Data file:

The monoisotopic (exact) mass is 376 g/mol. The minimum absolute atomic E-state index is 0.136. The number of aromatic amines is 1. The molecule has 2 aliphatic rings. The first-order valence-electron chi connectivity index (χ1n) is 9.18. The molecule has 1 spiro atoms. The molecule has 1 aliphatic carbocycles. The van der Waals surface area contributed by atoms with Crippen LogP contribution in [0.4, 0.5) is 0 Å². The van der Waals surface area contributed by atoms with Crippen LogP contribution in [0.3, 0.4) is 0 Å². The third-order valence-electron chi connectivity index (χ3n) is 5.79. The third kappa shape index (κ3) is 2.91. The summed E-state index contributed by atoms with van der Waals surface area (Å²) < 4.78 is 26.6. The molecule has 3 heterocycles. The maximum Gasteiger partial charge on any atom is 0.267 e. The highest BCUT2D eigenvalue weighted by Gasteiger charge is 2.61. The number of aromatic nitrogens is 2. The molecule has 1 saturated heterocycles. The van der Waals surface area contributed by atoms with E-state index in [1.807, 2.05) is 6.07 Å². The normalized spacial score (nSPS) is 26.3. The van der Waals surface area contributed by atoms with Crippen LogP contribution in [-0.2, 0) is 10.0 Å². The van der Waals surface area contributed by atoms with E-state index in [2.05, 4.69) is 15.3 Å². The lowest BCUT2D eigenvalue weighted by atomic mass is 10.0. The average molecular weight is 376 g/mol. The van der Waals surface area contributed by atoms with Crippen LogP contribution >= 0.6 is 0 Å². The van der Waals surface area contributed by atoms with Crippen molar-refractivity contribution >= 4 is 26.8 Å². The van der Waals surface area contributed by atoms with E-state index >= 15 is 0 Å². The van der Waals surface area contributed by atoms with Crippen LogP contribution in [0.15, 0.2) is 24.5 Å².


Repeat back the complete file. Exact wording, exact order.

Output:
The monoisotopic (exact) mass is 376 g/mol. The minimum absolute atomic E-state index is 0.136. The number of aromatic amines is 1. The molecule has 2 aliphatic rings. The first-order valence-electron chi connectivity index (χ1n) is 9.18. The molecule has 1 spiro atoms. The molecule has 1 aliphatic carbocycles. The van der Waals surface area contributed by atoms with Crippen LogP contribution in [0.4, 0.5) is 0 Å². The van der Waals surface area contributed by atoms with Crippen LogP contribution in [0.3, 0.4) is 0 Å². The third-order valence-electron chi connectivity index (χ3n) is 5.79. The third kappa shape index (κ3) is 2.91. The summed E-state index contributed by atoms with van der Waals surface area (Å²) < 4.78 is 26.6. The molecule has 3 heterocycles. The maximum Gasteiger partial charge on any atom is 0.267 e. The highest BCUT2D eigenvalue weighted by Gasteiger charge is 2.61. The number of aromatic nitrogens is 2. The molecule has 1 saturated heterocycles. The van der Waals surface area contributed by atoms with E-state index in [1.807, 2.05) is 6.07 Å². The normalized spacial score (nSPS) is 26.3. The van der Waals surface area contributed by atoms with Crippen LogP contribution in [-0.2, 0) is 10.0 Å². The van der Waals surface area contributed by atoms with E-state index in [2.05, 4.69) is 15.3 Å². The lowest BCUT2D eigenvalue weighted by atomic mass is 10.0. The average molecular weight is 376 g/mol. The van der Waals surface area contributed by atoms with Crippen LogP contribution >= 0.6 is 0 Å². The van der Waals surface area contributed by atoms with Crippen molar-refractivity contribution >= 4 is 26.8 Å². The van der Waals surface area contributed by atoms with E-state index >= 15 is 0 Å². The van der Waals surface area contributed by atoms with Crippen LogP contribution in [0.15, 0.2) is 24.5 Å².